I wish I had pictures to go with this Saturday's edition of Splashes, but I don't. Sigh. I had the perfect opportunity this morning at the Farmer's Market, Meggie's first taste of summer sno-cones dripping from her chin, sticky hands clutching her treat, and I forgot my camera. Hopefully, I'll get one before the days out because these girls look EXTRA cute today. :)
At night, I’ve started asking Meggie if she would like to pray for anyone or anything. Most of the time she answers “Ky-kee,” her name for her friend, Kyla, down the street. So, we pray for Kyla, that God would be near her, thanking Kyla for sharing her toys and playing with Meggie.
One night after Kyle left this most recent time, I asked Meggie if she had anything special she’d like to ask God for.
She answered: “happy. Daddy. happy. Daddy.” It took me a moment to process her words, but she seemed insistent that those were the ones she meant.
I clarified: “Would you like to pray that Daddy’s happy at work right now?” (when Kyle’s deployed we tell her that Daddy’s working and flying his big, white airplane.)
She nodded. “Happy. Daddy. Happy. Daddy.”
Oh, my precious angel. That night and the nights since, we’ve prayed that Daddy’s happy wherever he is and that he comes home to us soon.
In my last post, I wrote about how Kyle’s appearance rescued me from a particularly hard night and bedtime. Maybe you wondered what made it so difficult?
I can’t believe I’m about to record these words. In public.
Meggie loves anything with a top that she can practice screwing on and off. Seriously, her fine motor skills rival mine. Her little fingers are adept at opening contact lens cases, milk bottles, olive oil, ... and medicine. Take this skill and couple it with her above-average height and speed. Imagine.
For those of you who know and love her, can you guess where this is going?
Right now, we’re working really hard on teaching her to give back the “no-nos.” She typically reaches wa-a-a-a-y up on the counter, grabs something we’ve tried to hide up there, and while we’re watching, runs away with it, trying to get it open. Most of the time she does well with returning the items...unless I’m nursing.
(Side note: I had an epiphany this week. I thought, Shannon, why don’t you just keep the counter clean! I mean, seriously, put the stuff back where it goes after it’s used. :) haha - check back in a couple of months and my routine just might be a little more under control. I hope.)
So, I was nursing Allie V this Monday night on the couch. I had a video on for Meg which she was kind of watching while also twirling around the floor. I brought the milicon out to give to Allie - she struggles with a lot of gas. This whole time Meggie was watching me with the milicon. I dosed Allie up and then laid the bottle beside me just long enough to change her position.
Before I’d turned back around, Meggie was there, bottle in hand and galloping across the room. I saw her turning the lid and called, “Meggie! NO! Do not open that bottle. That is medicine (okay, so it won’t hurt her to drink it, but the principle’s the same. It LOOKS like medicine.). Listen to Mama’s words and no. NO. touch.”
She gave me her mischevious smile, twirled open the bottle, and started drinking.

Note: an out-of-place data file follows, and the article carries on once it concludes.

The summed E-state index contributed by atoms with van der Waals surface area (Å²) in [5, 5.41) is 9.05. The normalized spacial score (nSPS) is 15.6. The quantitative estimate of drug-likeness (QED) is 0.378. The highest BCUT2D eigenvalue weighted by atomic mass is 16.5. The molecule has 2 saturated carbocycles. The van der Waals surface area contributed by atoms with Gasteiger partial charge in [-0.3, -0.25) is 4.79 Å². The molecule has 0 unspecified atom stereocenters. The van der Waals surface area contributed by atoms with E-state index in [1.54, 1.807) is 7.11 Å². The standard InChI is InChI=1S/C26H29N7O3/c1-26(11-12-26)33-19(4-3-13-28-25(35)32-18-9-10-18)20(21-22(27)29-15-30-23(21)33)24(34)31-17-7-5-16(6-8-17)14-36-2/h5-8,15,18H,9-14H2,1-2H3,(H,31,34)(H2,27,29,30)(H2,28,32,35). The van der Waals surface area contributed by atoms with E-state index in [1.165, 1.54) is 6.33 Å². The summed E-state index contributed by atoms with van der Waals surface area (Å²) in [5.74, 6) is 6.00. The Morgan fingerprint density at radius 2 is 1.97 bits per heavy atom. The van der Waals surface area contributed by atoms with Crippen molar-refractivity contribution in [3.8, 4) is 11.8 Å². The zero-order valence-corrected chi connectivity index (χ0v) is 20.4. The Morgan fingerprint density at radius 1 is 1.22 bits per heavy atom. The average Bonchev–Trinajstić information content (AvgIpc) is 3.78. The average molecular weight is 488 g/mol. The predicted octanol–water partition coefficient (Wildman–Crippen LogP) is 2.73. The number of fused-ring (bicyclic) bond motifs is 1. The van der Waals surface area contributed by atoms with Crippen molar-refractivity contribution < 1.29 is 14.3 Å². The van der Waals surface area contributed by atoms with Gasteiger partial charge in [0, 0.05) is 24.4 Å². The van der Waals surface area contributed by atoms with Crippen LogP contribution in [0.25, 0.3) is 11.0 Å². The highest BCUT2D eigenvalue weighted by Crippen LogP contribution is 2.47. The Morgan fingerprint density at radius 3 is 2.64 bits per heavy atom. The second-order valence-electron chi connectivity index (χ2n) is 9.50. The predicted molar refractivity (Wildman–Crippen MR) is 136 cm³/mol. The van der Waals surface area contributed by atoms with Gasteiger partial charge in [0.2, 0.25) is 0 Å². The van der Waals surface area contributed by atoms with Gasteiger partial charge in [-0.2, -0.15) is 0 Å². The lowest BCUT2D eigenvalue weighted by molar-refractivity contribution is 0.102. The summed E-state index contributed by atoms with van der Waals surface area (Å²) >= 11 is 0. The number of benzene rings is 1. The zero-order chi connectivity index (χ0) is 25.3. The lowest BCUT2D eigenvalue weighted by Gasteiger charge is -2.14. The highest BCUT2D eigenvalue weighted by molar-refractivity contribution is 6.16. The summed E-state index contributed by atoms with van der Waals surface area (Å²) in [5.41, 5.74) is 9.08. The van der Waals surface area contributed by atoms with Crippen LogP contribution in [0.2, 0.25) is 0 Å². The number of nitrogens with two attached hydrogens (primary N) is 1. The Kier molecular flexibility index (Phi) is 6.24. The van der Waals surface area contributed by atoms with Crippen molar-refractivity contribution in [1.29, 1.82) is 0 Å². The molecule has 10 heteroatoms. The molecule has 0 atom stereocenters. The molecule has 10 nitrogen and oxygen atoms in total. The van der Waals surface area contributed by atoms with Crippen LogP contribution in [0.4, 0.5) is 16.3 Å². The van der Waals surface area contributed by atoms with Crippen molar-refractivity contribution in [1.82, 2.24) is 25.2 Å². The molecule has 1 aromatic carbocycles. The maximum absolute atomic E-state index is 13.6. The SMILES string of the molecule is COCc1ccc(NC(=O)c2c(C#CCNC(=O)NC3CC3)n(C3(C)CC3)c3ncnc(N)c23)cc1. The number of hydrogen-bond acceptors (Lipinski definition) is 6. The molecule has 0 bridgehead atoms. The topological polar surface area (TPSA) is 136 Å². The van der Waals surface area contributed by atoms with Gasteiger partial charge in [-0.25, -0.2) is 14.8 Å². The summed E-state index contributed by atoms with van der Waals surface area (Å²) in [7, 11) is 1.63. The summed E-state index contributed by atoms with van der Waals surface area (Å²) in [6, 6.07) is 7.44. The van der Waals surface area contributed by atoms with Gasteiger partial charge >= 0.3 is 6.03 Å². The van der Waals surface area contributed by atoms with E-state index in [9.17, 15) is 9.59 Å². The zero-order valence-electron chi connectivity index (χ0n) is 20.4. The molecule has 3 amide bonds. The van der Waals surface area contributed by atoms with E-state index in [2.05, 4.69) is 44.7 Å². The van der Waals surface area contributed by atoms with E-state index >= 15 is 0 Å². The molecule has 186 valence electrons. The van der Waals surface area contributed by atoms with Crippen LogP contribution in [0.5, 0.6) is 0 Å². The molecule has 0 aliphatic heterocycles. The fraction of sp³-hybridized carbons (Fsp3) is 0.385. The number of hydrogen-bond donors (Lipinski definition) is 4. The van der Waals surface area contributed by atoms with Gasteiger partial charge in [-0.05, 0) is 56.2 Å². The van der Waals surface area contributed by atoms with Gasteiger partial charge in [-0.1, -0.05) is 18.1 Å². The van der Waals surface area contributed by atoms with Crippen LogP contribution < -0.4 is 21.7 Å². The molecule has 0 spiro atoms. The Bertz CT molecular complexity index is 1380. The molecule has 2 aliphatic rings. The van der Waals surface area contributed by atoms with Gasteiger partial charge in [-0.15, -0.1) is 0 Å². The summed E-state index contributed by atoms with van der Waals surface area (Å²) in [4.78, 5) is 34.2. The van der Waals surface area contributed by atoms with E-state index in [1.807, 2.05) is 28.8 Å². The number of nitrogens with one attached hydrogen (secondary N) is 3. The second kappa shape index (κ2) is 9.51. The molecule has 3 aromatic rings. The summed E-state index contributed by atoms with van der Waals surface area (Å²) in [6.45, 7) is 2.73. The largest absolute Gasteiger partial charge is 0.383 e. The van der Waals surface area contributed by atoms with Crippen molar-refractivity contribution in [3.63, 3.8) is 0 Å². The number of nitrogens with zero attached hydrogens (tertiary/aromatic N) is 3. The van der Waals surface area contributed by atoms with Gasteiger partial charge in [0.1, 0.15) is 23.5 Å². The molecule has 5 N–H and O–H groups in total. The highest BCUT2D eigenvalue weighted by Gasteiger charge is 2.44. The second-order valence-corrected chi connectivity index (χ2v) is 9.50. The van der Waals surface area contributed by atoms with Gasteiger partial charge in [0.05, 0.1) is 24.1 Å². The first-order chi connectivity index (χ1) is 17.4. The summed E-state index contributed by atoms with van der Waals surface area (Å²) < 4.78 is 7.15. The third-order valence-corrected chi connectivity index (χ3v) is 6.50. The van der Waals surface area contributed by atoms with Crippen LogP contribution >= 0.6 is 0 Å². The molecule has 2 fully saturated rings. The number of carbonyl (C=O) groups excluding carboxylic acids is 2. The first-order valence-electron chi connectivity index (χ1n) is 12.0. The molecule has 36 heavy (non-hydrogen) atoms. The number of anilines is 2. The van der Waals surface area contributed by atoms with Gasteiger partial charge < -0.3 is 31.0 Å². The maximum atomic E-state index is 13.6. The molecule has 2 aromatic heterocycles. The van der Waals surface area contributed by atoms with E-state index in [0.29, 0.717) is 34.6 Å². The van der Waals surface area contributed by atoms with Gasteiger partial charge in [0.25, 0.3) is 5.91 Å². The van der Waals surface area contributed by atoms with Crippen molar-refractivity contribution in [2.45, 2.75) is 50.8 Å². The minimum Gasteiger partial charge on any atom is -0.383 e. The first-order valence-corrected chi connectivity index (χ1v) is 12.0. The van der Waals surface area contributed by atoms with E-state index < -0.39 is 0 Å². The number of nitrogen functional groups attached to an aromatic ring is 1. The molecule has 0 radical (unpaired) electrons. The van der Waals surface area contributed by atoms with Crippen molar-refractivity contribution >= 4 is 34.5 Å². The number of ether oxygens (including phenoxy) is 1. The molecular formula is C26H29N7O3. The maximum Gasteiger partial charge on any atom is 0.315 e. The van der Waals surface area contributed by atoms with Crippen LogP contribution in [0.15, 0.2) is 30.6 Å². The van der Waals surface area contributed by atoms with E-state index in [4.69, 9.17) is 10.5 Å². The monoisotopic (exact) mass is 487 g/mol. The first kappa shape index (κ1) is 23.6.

Swiftly, I propped up Allie V and made my way to Meggie, who surrendered the bottle when she saw me coming. In the moment, I wasn’t quite sure what to do - but knew I had to discipline her for disobeying my instructions. I told her to “sit on your bottom” until I could decide on a course of action. I turned away to place the milicon bottle as far back on the tv stand as I could reach and then faced Meggie again.
“Uh-oh.” She said. “Uh-oh POOP.” Her knees were open wide and she was gesturing to the floor. When I asked her to sit on her bottom - the major poop that I didn’t know was in her diaper - squished out of both sides all over the floor.
I mentally threw my hands up and wailed. But to Meggie I calmly said, “Ok, sweetie, we’re gonna have to clean you up before our consequence for not listening to Mama’s words.” I helped her up, deciding to leave the poop on the floor until I could clean Meggie - we went to her room.
Oh, and insert baby crying here.
A few minutes later we reemerged to find the poop missing from where we left it. Douglass wagged his tail and looked guiltily at me from beside the couch.
I can only deduce that (gulp.) Douglass. Ate. Her. Poop. I am still not over my disgust. And I’m a dog person.
I threw Douglass outside - willing him not to breathe in my face - and gave my attention back to the girls. Both of whom were crying. We still had bathtime, jammie time, song-time to go.
And you know the rest of the story.
We were coming home from an errand. As per the usual, Allie V was crying in her carseat.
(I’m realizing that most of my stories involve Allie crying. I guess that’s when the funny, sweet, memorable things seems to happen. But, I don’t want to give the wrong impression. Alice Virginia has the absolute sweetest disposition, the sunniest smile, the dewiest eyes. More often than not, I can count on her to coo and gurgle rather than cry. She really only cries in the car or for an hour at night before bed or with gas. I promise.)
We’ve realized that she’s comforted by KNOWING her family is near, so instead of reaching for her paci, I was singing her name to her from the front seat:
“Al-lice Vir-gin-ia, oh, Al-lice Vir-gin-ia, it’s alright. You’re okay. We’re all here.”
Meggie was just as helpful, but not so patient. She surprised me by announcing to the car that she knew her sister’s name. Not Baby. Not sissy. But ALICE.
She started soft in my same sing-song voice: “Awice. Awice. Awice. Awice.”
And then. Crescendoed in a whole-hearted, nobody can screech at this decibal like Meggie, kinda fashion: “AAAAA - WWWWIIIICCCEEEE.”
I think we were all struck silent. :)